The One Hundred and Ninth Infantry was recruited chiefly of residents of Union county except Company K, which was from Pulaski county. The Regiment was mustered into the United States service September 11, 1862, at which time it was armed with a very inferior gun.
The Regiment remained in camp drilling until the 20th of October, when it was ordered to Cairo; thence it moved to Columbus, Ky., where the companies were separated and assigned to guard duty for two or three weeks, when the Regiment was moved to Bolivar, Tenn., and reported to General Brayman; remained there about two weeks drilling and performing guard duty; was next moved to Moscow, Tenn., and reported to General Quinby; remained there one week; was moved thence in the direction of Holly Springs, with Quinby's Division; at Lumpkin's Mill the Regiment was detached and left there on account of the bad condition of their guns, which were deemed unfit for use in battle. Subsequently the Regiment was moved back to Holly Springs to guard railroad bridges between there and Waterford, a distance of about 10 miles.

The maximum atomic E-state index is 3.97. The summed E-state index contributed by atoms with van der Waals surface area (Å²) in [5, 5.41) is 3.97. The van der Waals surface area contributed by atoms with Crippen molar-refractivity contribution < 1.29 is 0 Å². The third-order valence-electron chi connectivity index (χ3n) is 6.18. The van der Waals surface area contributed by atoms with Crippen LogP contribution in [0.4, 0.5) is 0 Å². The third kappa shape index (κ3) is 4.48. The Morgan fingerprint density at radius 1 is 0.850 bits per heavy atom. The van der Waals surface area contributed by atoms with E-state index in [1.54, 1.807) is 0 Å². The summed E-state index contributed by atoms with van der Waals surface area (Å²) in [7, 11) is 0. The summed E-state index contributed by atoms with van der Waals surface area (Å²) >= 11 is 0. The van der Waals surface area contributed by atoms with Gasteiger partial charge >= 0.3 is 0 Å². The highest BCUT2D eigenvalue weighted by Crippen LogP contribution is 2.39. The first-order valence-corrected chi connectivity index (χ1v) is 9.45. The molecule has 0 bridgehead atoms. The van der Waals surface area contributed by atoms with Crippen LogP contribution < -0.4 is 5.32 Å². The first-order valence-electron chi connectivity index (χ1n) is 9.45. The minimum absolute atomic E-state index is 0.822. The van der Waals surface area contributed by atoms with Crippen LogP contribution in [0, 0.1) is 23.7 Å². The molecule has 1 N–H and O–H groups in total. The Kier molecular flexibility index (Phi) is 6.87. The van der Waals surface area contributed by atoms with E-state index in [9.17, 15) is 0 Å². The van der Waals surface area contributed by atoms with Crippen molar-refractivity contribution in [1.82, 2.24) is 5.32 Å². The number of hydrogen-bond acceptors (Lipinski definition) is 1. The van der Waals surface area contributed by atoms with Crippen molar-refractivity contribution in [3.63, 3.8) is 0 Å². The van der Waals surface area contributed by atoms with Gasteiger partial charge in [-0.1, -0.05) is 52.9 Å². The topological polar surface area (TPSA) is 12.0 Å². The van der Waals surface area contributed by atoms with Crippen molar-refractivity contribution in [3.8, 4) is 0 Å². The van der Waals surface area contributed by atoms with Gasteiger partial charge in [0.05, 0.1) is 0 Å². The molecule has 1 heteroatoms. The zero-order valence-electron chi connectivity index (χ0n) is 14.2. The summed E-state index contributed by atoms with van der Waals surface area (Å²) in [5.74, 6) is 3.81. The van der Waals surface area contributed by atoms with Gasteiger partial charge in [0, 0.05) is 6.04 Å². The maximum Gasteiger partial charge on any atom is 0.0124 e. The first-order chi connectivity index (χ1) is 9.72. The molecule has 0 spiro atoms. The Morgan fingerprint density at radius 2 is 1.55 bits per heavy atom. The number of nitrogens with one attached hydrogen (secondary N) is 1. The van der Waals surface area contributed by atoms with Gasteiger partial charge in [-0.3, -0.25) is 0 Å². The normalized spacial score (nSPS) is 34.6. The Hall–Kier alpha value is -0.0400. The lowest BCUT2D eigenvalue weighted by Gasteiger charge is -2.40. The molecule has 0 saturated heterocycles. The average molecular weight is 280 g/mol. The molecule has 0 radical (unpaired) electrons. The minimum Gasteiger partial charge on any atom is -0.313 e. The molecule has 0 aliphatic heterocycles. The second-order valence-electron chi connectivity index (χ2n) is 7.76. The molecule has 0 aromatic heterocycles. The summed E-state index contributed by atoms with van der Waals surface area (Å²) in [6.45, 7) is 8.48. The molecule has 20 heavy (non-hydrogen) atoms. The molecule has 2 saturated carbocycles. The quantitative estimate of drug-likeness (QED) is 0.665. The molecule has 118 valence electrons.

On the 1st day of January 1863, the Regiment moved into Holly Springs and reported to General Grant. Soon afterward it was moved to Memphis, where it remained until the last of March performing guard duty; thence it moved to Lake Providence, arriving there April 1. By this time the Regiment was greatly reduced in numbers and because of this it was consolidated with the Eleventh Infantry, where the further history of the service of the men composing the One Hundred and Ninth may be found.